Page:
On Monday, still brooding, I decided I couldn’t possibly be the only one feeling this way and decided to do something. So, with that in mind, I created @Murrayfieldsong on Twitter as a persona that could express everything I was feeling and would reach out to others. I  wanted fans to remember how much of a difference we can make to the team.

Scotland France Tickets

The second part was to ask the Scottish rugby public which song they’d like to sing and try to get everyone to sing it together at our beloved Murrayfield for the next home game (which is against France this Sunday).

We’ve had hundreds of votes and the song overwhelmingly suggested by fans was the old classic ‘Loch Lomond’. It’s a song everyone knows and provides something extra on top of the national anthem.

Loch Lomand

Oh! Ye’ll take the high road, and I’ll take the low road,
And I’ll be in Scotland afore ye,
But me and my true love will never meet again,
On the bonnie, bonnie banks of Loch Lomond.

So MurrayfieldSong and Scotland Rugby News are asking you, the Scottish rugby public, to commit to joining us in singing two rounds of the chorus on the 22nd and 72nd minute of the game this Sunday.

I’m not claiming this will win us the game, but players often talk about the fans being the 16th man. With the crowd giving them that extra push against France this weekend, in what is expected to be a tight game, we could very well be the difference.

So whatever the score, will you join us in belting out this classic Scottish chorus to show your support for the lads?

Will you share this with everyone to help get the word out?

And will you stand up and sing for Scotland?

I hope so.


To find out more and get involved follow @MurrayfieldSong on Twitter.

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Scotland France Tickets


Written by Peter McGunnigal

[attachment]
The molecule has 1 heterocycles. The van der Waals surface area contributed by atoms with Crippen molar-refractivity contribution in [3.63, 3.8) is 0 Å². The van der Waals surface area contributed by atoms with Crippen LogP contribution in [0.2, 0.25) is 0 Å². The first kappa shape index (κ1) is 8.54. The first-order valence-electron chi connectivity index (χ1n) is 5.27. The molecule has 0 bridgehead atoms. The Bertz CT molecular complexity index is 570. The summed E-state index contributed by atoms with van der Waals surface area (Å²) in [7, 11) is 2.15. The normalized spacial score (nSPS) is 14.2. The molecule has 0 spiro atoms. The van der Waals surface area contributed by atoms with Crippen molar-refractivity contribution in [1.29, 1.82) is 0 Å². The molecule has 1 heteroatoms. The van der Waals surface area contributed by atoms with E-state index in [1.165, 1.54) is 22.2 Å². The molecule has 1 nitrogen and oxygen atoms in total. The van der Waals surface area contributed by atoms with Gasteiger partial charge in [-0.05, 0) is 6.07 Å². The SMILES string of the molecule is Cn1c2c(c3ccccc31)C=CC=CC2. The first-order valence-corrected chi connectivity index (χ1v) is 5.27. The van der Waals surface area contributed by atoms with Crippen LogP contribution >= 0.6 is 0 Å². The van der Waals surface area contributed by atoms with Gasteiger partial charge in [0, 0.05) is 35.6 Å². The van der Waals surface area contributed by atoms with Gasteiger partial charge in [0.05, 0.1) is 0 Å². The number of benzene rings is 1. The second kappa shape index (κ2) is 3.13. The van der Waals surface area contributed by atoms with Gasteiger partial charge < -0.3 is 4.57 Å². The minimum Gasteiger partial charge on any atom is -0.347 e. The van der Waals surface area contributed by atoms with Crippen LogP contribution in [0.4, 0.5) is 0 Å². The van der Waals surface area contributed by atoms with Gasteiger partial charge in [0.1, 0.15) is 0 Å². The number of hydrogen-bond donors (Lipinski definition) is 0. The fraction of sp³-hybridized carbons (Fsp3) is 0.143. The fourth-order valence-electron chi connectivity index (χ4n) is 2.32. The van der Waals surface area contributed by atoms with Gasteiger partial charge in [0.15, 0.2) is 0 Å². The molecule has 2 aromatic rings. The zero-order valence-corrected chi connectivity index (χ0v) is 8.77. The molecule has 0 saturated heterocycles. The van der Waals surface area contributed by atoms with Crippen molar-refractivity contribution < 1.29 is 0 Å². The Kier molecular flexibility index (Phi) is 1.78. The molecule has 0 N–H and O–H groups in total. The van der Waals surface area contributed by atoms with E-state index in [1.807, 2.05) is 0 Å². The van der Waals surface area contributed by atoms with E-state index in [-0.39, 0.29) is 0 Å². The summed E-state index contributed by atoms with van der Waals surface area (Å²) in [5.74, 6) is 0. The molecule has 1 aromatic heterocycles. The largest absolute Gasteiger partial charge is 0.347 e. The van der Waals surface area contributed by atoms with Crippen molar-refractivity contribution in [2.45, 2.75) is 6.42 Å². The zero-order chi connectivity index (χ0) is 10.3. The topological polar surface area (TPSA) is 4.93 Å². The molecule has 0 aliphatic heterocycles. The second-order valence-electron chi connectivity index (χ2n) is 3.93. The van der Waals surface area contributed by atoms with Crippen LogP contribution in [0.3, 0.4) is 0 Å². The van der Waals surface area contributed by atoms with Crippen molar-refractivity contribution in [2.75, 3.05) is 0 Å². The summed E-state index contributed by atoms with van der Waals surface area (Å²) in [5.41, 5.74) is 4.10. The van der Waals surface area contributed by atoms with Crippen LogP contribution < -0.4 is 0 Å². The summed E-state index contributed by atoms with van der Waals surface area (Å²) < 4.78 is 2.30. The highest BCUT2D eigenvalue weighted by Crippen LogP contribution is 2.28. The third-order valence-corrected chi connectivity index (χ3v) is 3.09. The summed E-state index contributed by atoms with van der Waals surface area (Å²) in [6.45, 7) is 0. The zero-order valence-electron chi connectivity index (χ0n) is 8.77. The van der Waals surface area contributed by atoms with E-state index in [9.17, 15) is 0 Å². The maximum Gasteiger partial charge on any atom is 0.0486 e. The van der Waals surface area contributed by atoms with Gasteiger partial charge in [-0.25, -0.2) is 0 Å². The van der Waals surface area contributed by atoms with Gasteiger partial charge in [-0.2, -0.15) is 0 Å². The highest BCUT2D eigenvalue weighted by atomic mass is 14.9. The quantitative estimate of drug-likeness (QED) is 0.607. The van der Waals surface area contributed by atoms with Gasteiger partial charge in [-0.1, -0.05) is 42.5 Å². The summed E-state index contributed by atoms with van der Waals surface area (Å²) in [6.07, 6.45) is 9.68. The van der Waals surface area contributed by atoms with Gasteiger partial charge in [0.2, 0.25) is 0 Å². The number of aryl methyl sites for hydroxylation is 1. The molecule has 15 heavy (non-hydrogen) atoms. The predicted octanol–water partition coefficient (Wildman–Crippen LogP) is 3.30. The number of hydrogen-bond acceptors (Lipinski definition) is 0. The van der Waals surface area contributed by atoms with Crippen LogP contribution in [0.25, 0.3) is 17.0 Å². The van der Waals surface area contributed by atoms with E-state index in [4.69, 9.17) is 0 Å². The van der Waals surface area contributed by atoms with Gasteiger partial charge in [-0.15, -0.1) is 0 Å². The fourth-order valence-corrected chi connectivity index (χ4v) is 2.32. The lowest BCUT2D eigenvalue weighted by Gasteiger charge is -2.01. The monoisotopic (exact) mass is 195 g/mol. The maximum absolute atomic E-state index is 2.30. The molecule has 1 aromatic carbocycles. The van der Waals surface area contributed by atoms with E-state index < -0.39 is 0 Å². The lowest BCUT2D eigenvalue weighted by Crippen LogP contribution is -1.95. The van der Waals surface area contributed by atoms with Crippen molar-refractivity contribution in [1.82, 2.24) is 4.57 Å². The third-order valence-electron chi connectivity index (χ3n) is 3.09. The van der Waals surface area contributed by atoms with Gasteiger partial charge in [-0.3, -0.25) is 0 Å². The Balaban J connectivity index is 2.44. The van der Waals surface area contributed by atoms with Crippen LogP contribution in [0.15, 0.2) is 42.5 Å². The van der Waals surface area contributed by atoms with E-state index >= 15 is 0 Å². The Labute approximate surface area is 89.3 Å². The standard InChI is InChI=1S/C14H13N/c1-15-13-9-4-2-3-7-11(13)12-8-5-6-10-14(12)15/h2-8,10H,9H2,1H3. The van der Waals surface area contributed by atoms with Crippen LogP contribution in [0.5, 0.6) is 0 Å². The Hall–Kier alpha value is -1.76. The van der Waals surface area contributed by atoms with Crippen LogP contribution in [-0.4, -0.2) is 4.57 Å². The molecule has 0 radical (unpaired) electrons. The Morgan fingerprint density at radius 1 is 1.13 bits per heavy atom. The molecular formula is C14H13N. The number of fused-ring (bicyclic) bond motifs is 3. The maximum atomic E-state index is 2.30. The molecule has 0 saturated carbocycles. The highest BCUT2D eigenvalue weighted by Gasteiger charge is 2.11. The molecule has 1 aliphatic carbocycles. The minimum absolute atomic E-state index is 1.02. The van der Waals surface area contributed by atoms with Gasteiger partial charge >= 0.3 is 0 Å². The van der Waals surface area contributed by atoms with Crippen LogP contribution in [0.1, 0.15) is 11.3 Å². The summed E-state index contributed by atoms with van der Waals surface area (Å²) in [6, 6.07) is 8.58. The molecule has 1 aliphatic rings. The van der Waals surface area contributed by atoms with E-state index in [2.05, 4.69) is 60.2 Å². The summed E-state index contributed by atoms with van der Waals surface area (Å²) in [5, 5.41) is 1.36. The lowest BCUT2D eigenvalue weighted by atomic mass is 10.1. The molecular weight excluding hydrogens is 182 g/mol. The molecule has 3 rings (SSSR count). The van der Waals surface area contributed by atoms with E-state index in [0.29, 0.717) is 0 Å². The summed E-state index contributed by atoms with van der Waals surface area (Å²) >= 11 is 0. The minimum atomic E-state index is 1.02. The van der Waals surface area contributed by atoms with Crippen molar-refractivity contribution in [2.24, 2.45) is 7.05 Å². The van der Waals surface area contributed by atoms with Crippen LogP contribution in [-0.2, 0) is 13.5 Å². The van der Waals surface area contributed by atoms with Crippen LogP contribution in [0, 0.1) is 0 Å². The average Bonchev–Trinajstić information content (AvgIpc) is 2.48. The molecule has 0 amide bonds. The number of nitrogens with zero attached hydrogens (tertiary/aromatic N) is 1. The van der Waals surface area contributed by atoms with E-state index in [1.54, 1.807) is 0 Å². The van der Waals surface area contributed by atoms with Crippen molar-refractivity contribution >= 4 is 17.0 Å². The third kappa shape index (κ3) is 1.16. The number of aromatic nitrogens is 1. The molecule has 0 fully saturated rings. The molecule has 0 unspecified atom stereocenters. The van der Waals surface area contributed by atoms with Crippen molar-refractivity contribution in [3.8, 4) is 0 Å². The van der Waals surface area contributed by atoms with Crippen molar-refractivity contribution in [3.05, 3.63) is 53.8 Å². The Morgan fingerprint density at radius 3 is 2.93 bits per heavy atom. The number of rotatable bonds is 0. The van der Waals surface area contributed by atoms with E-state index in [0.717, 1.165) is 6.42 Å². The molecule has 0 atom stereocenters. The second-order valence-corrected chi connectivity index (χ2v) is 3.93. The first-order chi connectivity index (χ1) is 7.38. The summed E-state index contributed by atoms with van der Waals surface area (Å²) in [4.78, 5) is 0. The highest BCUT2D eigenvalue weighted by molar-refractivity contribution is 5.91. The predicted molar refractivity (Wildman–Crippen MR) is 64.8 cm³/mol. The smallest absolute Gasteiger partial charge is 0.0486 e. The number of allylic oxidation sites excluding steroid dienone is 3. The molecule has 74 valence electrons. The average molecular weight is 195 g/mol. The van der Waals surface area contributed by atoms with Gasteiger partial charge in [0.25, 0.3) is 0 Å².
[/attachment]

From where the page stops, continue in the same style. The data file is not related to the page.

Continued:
A passionate Glaswegian and Scotland expert who likes nothing more than a good sing song. Also goes by the moniker Murrayfield Song - for obvious reasons.


What do you think?


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  1. Murrayfield always gave me goosebumps… Id love to hear the singing… and a good choice – Oh! Ye’ll take the high road, and I’ll take the low road,
    And I’ll be in Scotland afore ye,
    But me and my true love will never meet again,
    On the bonnie, bonnie banks of Loch Lomond.

    • As my first Scotland match I thought the atmosphere in Rome was great!! However I’ve recently been told that after the anthems are done and play gets underway, the players have said they don’t really hear the crowd. Whether that’s through them deliberately shutting it out or not I don’t know. I’m a big football fan and I can tell you the supporters are definitely the extra man. I’ve seen it so many times at Tynecastle!! So fingers crossed the Scotland fans can get our boys across the finish line this weekend. I only wish I could be there to help!!

  2. I think exchange is the key here. The fans sing, the team responds, the team has an exciting passage of play, the fans respond. It can’t be all one way. How many times have the supporters rallied behind the team and sang their hearts out, only to lose to another disappointing performance? Scotland lost to England because they played better than us, not because their fans sang louder. They didn’t make anywhere near as many handling errors, which have plagued us in this six nations so far

  3. I was there. I was stood up with my back to the match trying to get people to sing. Only a few stood a sung with Me.. There was no atmosphere at the match. Iam going on Sunday I hope all is different. We need to get behind Scotland once again

  4. This is great. Well done. I was at the game and was very disappointed by the “support” being at twikkers is a much better atmosphere. The Welsh are great where ever they go. Why not put a song sheet in the programme or on the seats and explain to people they can sit AND sing.

  5. I was there and was ashamed by the fans around me though it’s not the first time we’ve been outsung the booing was reprenensible!
    On the train home some young uns got on the train at Falkirk singing one after another to their next stop, some were upset by it but I fully supported their joy and beminded those who’d been at Murrayfield of their weak performance perfectly ready to fight over it. That might make me a hooligan but if our crowd sang like they do at football matches I’d take that!